As for the speed, there are still little product innovation from China. R&D in China may be closer to integration than to technologies experimentation and product creation. Yet, I am already seeing a couple new and better ideas from China. Check out youku.com and compare it to youtube.com. China is moving in a really fast pace. When will they finish the catch-up game? Only time can tell. Maybe, the China Olympics swim team will give us some insight. ;)
@Gearhead:China does produce low quality products only because there're demonds for them. Same theory, if high quality products are asked, Chinese are able to produce it flawlessly, of course at higher price. This is why a pair of socks, and a screw, are made in China and smart phones, PCs and ATVs are made in China too. This is so simple to understand.
If you really had a head, you must know the so called 'almost perfect' iPad & iPhone are made in China too. How are they made in China if China is of bad quality?
You can believe the iPhones&iPads are made by thefts and thugs, it is your head on your own neck. But, truly, they are not made by stupid idiots.
I have been reading your column for some time now. As one who has had to deal with Chinese manufacturing sources, and dealt with the communication headaches associated with quality control (the Chinese could not understand why having water in a sealed retail package was a problem - when shown the resulting rusted connector in photographs, they replied "but it doesn't affect the use of the product...")
Language barriers are the least of the issues - the cultural differences which lead to (usually wrong) assumptions are a huge hurdle for most companies to overcome.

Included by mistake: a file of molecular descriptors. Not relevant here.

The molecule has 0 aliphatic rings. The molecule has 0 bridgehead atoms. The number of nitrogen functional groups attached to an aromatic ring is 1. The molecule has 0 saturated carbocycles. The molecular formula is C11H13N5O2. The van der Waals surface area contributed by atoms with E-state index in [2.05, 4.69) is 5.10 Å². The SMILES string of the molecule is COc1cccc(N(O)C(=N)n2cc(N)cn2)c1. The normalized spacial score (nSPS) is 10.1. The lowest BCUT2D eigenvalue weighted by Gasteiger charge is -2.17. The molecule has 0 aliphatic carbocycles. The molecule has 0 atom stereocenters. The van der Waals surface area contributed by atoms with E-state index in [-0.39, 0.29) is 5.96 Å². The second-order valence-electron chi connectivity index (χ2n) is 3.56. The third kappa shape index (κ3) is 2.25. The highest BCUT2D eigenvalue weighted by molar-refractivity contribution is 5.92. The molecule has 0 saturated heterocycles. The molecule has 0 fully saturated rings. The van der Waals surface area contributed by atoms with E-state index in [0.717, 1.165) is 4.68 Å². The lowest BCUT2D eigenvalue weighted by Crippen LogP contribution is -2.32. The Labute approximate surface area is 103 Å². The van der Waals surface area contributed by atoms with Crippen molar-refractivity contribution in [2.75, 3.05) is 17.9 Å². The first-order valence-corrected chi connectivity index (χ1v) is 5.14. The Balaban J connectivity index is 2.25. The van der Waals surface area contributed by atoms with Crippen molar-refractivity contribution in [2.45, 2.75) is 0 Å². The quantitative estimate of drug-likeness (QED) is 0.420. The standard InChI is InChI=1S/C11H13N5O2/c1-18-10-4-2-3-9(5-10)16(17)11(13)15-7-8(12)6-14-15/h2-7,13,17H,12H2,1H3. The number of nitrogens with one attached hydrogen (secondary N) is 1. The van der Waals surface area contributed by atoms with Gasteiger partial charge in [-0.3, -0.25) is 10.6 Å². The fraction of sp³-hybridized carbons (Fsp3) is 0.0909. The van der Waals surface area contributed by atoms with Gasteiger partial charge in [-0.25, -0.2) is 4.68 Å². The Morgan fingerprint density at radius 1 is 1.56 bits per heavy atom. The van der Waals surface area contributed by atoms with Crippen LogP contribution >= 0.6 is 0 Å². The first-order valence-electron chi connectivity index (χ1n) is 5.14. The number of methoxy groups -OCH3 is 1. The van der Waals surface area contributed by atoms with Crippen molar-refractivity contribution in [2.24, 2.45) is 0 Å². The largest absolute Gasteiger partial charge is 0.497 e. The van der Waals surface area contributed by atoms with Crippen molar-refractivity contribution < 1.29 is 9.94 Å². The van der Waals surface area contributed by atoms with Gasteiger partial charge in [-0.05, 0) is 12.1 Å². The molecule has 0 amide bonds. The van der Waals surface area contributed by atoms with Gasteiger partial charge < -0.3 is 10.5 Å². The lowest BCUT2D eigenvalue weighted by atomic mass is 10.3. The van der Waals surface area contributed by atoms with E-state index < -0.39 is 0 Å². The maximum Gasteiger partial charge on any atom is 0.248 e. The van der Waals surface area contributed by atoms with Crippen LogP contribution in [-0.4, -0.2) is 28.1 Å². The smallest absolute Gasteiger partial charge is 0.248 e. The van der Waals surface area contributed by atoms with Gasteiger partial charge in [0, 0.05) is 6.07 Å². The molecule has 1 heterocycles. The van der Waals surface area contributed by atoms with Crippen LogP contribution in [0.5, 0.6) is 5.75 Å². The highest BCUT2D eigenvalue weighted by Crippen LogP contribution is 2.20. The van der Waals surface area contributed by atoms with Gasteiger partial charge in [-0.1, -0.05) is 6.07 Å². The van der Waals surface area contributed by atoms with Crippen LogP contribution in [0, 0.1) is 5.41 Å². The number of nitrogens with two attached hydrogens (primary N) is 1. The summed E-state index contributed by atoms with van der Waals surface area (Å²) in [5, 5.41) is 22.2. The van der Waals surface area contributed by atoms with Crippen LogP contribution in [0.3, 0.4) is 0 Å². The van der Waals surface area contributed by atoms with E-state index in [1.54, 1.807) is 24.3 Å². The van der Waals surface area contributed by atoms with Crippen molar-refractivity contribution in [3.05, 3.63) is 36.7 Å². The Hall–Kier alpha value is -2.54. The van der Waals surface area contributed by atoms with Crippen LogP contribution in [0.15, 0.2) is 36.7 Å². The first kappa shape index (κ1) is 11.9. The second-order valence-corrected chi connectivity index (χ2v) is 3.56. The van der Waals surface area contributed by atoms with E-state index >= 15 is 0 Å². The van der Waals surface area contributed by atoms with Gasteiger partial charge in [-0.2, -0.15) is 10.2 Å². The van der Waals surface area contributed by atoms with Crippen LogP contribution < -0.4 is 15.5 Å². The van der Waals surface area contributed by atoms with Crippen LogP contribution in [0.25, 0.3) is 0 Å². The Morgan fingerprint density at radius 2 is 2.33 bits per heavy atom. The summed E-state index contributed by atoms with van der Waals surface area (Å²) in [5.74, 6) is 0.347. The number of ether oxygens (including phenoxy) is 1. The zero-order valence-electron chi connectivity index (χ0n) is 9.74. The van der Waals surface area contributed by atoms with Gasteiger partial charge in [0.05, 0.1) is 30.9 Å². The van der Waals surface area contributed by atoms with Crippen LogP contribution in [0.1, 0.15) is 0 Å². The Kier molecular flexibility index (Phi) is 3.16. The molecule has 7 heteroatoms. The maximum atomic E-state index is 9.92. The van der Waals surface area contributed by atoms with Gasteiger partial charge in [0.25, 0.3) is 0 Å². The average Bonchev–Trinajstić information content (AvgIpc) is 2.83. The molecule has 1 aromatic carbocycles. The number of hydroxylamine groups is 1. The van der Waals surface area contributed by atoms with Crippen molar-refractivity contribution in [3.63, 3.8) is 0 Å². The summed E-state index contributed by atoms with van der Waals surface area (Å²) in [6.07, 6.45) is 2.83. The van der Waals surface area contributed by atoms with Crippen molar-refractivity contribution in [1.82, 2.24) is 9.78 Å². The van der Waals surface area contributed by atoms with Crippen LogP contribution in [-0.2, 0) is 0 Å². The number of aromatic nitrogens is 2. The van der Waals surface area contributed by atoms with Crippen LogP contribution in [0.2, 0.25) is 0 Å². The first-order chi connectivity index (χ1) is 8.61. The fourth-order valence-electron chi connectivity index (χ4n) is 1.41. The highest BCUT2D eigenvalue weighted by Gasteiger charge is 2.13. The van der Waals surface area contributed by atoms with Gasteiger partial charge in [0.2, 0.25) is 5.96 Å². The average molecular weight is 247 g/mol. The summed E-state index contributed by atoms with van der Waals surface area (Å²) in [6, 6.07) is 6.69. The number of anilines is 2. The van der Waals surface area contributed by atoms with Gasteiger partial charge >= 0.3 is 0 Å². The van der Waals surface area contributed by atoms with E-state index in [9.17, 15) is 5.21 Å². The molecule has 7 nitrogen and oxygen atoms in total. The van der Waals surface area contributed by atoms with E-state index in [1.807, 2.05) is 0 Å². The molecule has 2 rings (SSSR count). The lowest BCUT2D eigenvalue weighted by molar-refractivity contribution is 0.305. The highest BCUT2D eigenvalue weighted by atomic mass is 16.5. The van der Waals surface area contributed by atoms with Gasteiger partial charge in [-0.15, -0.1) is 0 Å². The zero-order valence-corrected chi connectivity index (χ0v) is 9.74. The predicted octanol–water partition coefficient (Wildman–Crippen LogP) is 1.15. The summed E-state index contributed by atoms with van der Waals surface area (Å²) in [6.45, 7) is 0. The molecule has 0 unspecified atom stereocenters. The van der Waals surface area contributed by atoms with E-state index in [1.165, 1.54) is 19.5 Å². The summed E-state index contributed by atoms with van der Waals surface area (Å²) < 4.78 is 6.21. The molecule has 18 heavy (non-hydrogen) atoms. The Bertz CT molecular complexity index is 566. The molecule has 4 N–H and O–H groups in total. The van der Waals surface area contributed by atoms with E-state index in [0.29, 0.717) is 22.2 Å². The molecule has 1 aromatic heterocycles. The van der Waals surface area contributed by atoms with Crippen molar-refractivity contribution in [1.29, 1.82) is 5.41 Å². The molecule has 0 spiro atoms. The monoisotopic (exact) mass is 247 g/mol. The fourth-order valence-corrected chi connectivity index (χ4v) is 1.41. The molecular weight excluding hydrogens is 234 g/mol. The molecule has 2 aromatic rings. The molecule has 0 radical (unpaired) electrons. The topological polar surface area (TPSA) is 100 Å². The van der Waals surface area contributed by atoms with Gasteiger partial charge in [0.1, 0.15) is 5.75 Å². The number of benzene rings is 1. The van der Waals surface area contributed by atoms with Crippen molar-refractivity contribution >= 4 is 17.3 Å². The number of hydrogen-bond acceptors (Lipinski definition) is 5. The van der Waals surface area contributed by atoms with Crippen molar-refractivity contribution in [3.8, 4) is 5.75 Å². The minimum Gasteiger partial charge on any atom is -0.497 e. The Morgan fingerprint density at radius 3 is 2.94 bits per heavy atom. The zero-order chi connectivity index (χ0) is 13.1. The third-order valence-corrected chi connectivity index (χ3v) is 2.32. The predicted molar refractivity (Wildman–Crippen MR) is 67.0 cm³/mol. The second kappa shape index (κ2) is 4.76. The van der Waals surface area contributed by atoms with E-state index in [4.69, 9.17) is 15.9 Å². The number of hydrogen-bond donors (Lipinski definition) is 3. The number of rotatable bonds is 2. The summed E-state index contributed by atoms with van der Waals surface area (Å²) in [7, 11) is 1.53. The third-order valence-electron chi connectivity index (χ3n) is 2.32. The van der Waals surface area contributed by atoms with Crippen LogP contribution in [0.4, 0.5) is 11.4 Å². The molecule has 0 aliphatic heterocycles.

The first tektronix oscilloscope to be produced in China was on the market less than six months before an identical Chinese "clone" was brought to market - care to guess where the schematics and plastic molds came from?
Theft is theft, and until China respects intellectual property law, they will be viewed as little more than thugs by the rest of the world.
"It’s just that they don’t want to take the time to make a perfect phone". Yes I agree. The marketshare is the king not the quality. Because everything changes so fast and people don't need a long last high quality phone and more prefer a fashionable one.
What are the engineering and design challenges in creating successful IoT devices? These devices are usually small, resource-constrained electronics designed to sense, collect, send, and/or interpret data. Some of the devices need to be smart enough to act upon data in real time, 24/7. Are the design challenges the same as with embedded systems, but with a little developer- and IT-skills added in? What do engineers need to know? Rick Merritt talks with two experts about the tools and best options for designing IoT devices in 2016. Specifically the guests will discuss sensors, security, and lessons from IoT deployments.